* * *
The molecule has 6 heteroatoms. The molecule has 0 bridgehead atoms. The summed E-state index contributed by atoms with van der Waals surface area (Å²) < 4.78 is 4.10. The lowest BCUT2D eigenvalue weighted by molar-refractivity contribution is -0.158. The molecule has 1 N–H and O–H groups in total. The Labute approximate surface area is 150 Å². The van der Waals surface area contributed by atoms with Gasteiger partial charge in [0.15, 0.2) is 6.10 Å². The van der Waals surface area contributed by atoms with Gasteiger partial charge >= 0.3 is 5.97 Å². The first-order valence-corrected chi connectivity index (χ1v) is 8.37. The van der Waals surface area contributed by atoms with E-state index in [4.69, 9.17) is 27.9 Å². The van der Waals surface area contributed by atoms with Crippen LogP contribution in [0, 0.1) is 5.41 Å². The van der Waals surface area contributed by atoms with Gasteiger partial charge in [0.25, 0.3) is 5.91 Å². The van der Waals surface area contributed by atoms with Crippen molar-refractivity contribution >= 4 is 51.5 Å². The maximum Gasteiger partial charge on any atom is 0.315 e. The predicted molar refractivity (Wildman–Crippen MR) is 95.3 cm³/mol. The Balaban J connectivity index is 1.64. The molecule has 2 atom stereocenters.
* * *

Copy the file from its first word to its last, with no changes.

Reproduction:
The molecule has 6 heteroatoms. The molecule has 0 bridgehead atoms. The summed E-state index contributed by atoms with van der Waals surface area (Å²) < 4.78 is 4.10. The lowest BCUT2D eigenvalue weighted by molar-refractivity contribution is -0.158. The molecule has 1 N–H and O–H groups in total. The Labute approximate surface area is 150 Å². The van der Waals surface area contributed by atoms with Gasteiger partial charge in [0.15, 0.2) is 6.10 Å². The van der Waals surface area contributed by atoms with Gasteiger partial charge >= 0.3 is 5.97 Å². The first-order valence-corrected chi connectivity index (χ1v) is 8.37. The van der Waals surface area contributed by atoms with E-state index in [4.69, 9.17) is 27.9 Å². The van der Waals surface area contributed by atoms with Crippen LogP contribution in [0, 0.1) is 5.41 Å². The van der Waals surface area contributed by atoms with Gasteiger partial charge in [0.25, 0.3) is 5.91 Å². The van der Waals surface area contributed by atoms with Crippen molar-refractivity contribution >= 4 is 51.5 Å². The maximum Gasteiger partial charge on any atom is 0.315 e. The predicted molar refractivity (Wildman–Crippen MR) is 95.3 cm³/mol. The Balaban J connectivity index is 1.64. The molecule has 2 atom stereocenters.